Head-to-Head: Handicapping the 2022 Remsen Stakes

Head-to-Head: Handicapping the 2022 Remsen Stakes
Photo: NYRA

The Grade 2, $250,000 Remsen Stakes at Aqueduct offers 2-year-olds the chance to compete at 1 1/8 miles for the first time in a stakes. The top four finishers will earn points of 10-4-3-2-1 toward inclusion in the 2023 Kentucky Derby.

During the last decade, colts who placed in the Remsen also affected the Kentucky Derby superfecta. Zandon (2021) and Mucho Macho Man (2010) finished third in Kentucky, and Frosted (2014), Wicked Strong (2013) and Normandy Invasion (2012) finished fourth. The last colt to pull off the Remsen/Kentucky Derby double was Thunder Gulch in 1994.

Fast forward to this year, where seven colts will compete in Saturday's seventh race, with a post time of 2:44 p.m. EST. There’s an 88 percent chance of rain showers throughout the day.

Laurie Ross of Pedigree Power and Ashley Tamulonis of Coast To Coast sort out the contenders from the pretenders.

Laurie

Ashley

1.   Il Miracolo (4-1)

After finishing second three consecutive times, Il Miracolo broke through to win his fourth start by 5 1/2 lengths. His Brisnet speed ratings improved in each start, and he is bred to improve with maturity. Il Miracolo is bred on the potent Gun Runner/Tapit cross, which produced Cotillion (G1) heroine Society and multiple graded winner Wicked Halo. Antonio Sano, trainer of Gunnevera and Simplification, thinks Il Miracolo deserves a shot at nine furlongs and a chance to pick up some Kentucky Derby points. But over the last five years, Sano wins with 7 percent and hits the board with 15 percent of juvenile shippers. Toss.

 

It took Miracolo four attempts to find the winner’s circle, but he finished second, albeit beaten by open lengths, in his first three starts. All of those races were at Gulfstream, so he’ll be shipping for this race. While the Gun Runner colt gets a jockey upgrade to Javier Castellano, trainer Antonio Sano is winning graded stakes at only a 3 percent clip and winning with shippers at a 7 percent rate. Use underneath.

 

2.   Tuskegee Airmen (9-5)

Tuskegee Airmen outclassed the competition in both starts, including the Rocky Run Stakes at Delaware, where he blitzed Midnight Trouble by 3 1/4 lengths. Additionally, both races earned a 90+ speed rating. Sounds good, right? Maybe not. The John Servis trainee didn’t like being between horses during the Rocky Run Stakes and wanted to back up. Kudos to Paco Lopez for aggressively pushing Tuskegee Airmen forward. Justify’s son lost momentum briefly while eyeing the competitor to his outside. Lopez moved Tuskegee Airmen to the rail, and the colt picked up the pace. He hesitated slightly while passing Midnight Trouble, but once by that rival, he drew off with his ears pricked. Tuskegee Airmen is by Street Sense out of a Medaglia d'Oro mare and should love extra distance. His multiple graded-winning second dam is a half-sister to War Front. Tuskegee Airmen is running on talent. Once he figures it out, he could be formidable. Contender.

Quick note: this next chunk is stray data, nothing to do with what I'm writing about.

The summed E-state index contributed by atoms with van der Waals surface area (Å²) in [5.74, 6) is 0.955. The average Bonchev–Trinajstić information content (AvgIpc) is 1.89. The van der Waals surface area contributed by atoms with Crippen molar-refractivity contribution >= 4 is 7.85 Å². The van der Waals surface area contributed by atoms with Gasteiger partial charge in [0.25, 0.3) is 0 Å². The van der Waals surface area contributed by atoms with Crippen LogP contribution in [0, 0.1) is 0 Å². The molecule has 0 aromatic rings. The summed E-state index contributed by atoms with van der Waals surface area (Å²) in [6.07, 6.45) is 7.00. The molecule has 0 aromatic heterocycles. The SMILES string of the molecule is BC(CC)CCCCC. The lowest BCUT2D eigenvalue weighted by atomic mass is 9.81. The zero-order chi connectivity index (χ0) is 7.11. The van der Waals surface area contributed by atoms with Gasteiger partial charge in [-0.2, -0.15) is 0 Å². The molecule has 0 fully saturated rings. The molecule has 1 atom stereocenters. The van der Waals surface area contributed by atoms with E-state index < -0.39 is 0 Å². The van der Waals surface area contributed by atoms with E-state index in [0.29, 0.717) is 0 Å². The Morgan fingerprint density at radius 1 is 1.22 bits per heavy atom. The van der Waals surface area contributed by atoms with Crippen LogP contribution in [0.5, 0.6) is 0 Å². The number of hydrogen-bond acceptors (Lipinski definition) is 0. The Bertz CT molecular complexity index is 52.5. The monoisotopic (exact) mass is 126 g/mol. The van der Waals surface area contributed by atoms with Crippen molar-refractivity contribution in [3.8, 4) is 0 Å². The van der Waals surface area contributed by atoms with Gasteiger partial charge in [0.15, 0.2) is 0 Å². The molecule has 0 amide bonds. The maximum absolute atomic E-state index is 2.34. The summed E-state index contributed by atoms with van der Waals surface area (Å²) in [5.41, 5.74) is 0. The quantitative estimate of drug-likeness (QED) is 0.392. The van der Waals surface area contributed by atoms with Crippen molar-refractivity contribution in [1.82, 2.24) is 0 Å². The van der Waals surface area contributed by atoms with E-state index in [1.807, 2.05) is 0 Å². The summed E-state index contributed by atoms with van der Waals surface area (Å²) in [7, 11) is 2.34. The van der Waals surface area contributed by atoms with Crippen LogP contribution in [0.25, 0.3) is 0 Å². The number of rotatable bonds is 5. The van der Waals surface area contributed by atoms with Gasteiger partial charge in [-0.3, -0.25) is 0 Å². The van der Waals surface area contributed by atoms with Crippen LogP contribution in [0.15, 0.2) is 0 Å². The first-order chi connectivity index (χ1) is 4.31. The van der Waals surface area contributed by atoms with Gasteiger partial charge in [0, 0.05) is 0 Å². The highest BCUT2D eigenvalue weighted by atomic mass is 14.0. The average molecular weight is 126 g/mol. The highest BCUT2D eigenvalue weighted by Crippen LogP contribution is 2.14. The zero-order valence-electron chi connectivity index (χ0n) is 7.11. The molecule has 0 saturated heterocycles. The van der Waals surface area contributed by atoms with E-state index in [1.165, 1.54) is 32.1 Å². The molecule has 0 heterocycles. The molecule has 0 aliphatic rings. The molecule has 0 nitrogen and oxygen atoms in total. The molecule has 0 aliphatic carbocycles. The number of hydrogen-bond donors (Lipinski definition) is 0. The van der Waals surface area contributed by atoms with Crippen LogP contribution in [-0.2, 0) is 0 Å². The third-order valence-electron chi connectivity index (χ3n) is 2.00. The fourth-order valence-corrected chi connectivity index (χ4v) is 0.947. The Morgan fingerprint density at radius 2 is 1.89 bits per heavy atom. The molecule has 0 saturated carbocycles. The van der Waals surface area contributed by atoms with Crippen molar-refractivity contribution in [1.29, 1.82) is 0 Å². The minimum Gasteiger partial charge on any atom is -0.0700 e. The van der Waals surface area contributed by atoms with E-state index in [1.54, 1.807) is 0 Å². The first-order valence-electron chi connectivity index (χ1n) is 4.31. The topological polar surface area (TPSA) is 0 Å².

A son of Street Sense, Tuskegee Airmen is undefeated in two starts. He won his debut at Parx by 5 1/2 lengths and won the Rocky Run at Delaware Park by 3 1/4 lengths. Both Brisnet speed ratings were in the low 90s, and the 93 he earned in his debut is the best in the field. Contender.

 

3.   Prove Right (6-1)

With eight starts under his girth, Prove Right has more experience than the rest of the field and more than many graded winners have when they retire. The James Chapman trainee stretched out to a mile in the Nashua in his last start. He set average fractions but began to tire after getting six furlongs in 1:11. Prove Right noticeably slowed and swished his tail when encouraged by Jose Ortiz. Justify’s son kept trying but was passed in the shadow of the wire. Prove Right is out of a three-quarter sister to multiple Grade 1 sprinter/miler Goldencents. Prove Right’s speed figures are low, and he’ll have to improve to run with this group. Toss.